With the recent activation of `OP_CAT`

on signet via the bitcoin inquisition client, it’s at least theoretically possible to some weird scripting tricks. One of the easier things to do with `OP_CAT`

is to validate proof-of-work, since you can program that as more or less “take the non-zero bytes of a hash, cat that togethether with a bunch of zero bytes, then check that the original thing hashes to what you just catted together”, ie a script something like `<"\x00\x00\x00" CAT SWAP SHA256 EQUALVERIFY>`

.

The obvious thing to do with proof of work on the blockchain is to give people coins for it, and that’s perhaps particularly interesting on signet, since as a permissioned blockchain, the only way you can normally get coins is to be given them by the signet block producers. That is, the idea is that every block, the signet block producers send some sBTC to an contract that allows funds to be claimed by providing proof of work.

If you’re the sort of person that skips straight to the last page when reading a murder mystery, you can see a demo transaction claiming some funds or mess around with the python script to claim funds.

There’s a few constraints here. For example, you don’t want the proof of work to be reusable – if I spend 5 minutes of CPU grinding a way to claim 1 sBTC, I don’t want you to be able to just sit their watching the mempool, and replace my transaction with one sending the funds to you, without you having to do any work. But that turns out pretty straightforward: you can just make the preimage of your PoW-hash be `x + sig + y`

and then check `p sig CHECKSIG`

. If you try to reuse my proof of work, you have to keep the same signature, but that signature commits to where the funds go, which is to me, so you can’t steal the funds. If we go a step further and check that `p`

is 32 bytes, and `sig`

is 64 bytes, then we know that it’s a `SIGHASH_DEFAULT`

signature, committing to everything about the tx, as well.

Just as you don’t want other people to reuse your proof of work, you don’t want the same person to be able to use a single proof of work twice – eg, what if you started with `x + sig1 + sig2 + sig3 + y`

and tried different values for `x`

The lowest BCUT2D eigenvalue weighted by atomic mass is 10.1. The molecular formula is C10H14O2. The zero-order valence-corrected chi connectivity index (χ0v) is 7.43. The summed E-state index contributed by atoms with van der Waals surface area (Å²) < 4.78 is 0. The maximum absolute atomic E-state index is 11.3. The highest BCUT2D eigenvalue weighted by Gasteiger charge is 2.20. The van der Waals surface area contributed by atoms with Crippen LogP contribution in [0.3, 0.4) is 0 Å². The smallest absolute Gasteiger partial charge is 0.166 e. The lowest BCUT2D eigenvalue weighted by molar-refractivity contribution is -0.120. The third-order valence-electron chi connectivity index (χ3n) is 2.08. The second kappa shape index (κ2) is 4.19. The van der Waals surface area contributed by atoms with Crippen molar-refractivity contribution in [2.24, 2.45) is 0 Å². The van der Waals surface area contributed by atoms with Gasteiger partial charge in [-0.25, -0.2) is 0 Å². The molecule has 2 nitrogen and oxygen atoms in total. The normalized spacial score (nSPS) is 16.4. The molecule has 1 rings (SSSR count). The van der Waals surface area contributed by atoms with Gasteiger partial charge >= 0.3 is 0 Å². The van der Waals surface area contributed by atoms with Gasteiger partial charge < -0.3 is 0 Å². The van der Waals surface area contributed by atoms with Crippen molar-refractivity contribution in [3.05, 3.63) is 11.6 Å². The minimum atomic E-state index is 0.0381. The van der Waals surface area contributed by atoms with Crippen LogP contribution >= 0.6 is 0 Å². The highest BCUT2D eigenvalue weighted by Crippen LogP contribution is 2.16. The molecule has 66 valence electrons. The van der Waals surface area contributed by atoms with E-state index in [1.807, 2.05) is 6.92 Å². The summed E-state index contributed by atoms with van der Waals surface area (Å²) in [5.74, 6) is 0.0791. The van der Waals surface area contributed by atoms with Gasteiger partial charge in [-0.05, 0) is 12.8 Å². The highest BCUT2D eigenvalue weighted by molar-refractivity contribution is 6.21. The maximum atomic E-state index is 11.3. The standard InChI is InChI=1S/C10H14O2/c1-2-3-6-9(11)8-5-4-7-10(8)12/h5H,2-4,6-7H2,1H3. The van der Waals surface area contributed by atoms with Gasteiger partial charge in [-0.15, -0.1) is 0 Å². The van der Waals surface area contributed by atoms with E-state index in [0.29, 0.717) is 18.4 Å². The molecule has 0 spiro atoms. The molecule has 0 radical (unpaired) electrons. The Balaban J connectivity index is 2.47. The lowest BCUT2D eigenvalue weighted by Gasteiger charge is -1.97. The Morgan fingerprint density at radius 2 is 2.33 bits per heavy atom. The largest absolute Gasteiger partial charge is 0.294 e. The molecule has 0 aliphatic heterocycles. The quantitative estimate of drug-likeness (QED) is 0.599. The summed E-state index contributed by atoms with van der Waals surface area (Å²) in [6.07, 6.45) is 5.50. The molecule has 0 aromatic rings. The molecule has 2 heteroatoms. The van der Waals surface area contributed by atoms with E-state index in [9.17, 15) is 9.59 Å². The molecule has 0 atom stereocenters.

and `y`

until you got a lot of zeroes? Then you’d be able to reuse that single value to claim three coins: one with `sig1`

(`x'=x`

, `y'=sig2+sig3+y`

), one with `sig2`

(`x'=x+sig1`

, `y'=sig3+y`

) and the third with `sig3`

(`x'=x+sig1+sig2`

, `y'=y`

). So we avoid that by committing to the length of `x`

and `y`

before hashing.

Finally, there’s a question of what sort of “work” do we want – something where you can point bitcoin ASICs at it, or something where you can’t? I picked something as compatible as possible with bitcoin ASICs, so the python script above constructs a 4-byte `x`

and a 12-byte `y`

, so that if you were to interpret `x+sig+y`

as an 80-byte block header, `x`

serves as `nVersion`

, `sig`

serves as the combination of the prev block hash and the merkle root, and `y`

covers the timestamp, nBits and the nonce. The script goes a step further and sets the `nBits`

value to the expected difficulty, and then passes the whole thing to a CPU miner in the form of `bitcoin-util grind`

.

So how’s it implemented? There’s more or less six parts to the script, so we’ll go through them one by one.

```
OP_PUSHNUM_16 OP_SUB
OP_DUP OP_0 OP_GREATERTHANOREQUAL OP_VERIFY
OP_DUP OP_PUSHBYTES_1 40 OP_LESSTHAN OP_VERIFY
OP_DUP OP_DUP OP_ADD OP_DUP OP_ADD
OP_PUSHBYTES_2 0001 OP_SWAP OP_SUB OP_CSV OP_DROP
```

This first part takes a difficulty specifier from the top of the stack, subtracts 16, checks the result is between 0 and 64 (so the original was between 16 and 80), multiplies the value by 4, subtracts that from 256, and invokes `CHECKSEQUENCEVERIFY`

on the result – so a difficulty specifier of 80 requires 0 blocks’ delay, while a difficulty specifier of 79 requires 4 blocks delay, etc.

```
OP_PUSHBYTES_2 0000 OP_TOALTSTACK
OP_DUP OP_PUSHBYTES_1 20 OP_GREATERTHANOREQUAL
OP_IF OP_FROMALTSTACK OP_PUSHBYTES_4 00000000 OP_CAT OP_TOALTSTACK
OP_PUSHBYTES_1 20 OP_SUB OP_ENDIF
OP_DUP OP_PUSHNUM_16 OP_GREATERTHANOREQUAL
OP_IF OP_FROMALTSTACK OP_PUSHBYTES_2 0000 OP_CAT OP_TOALTSTACK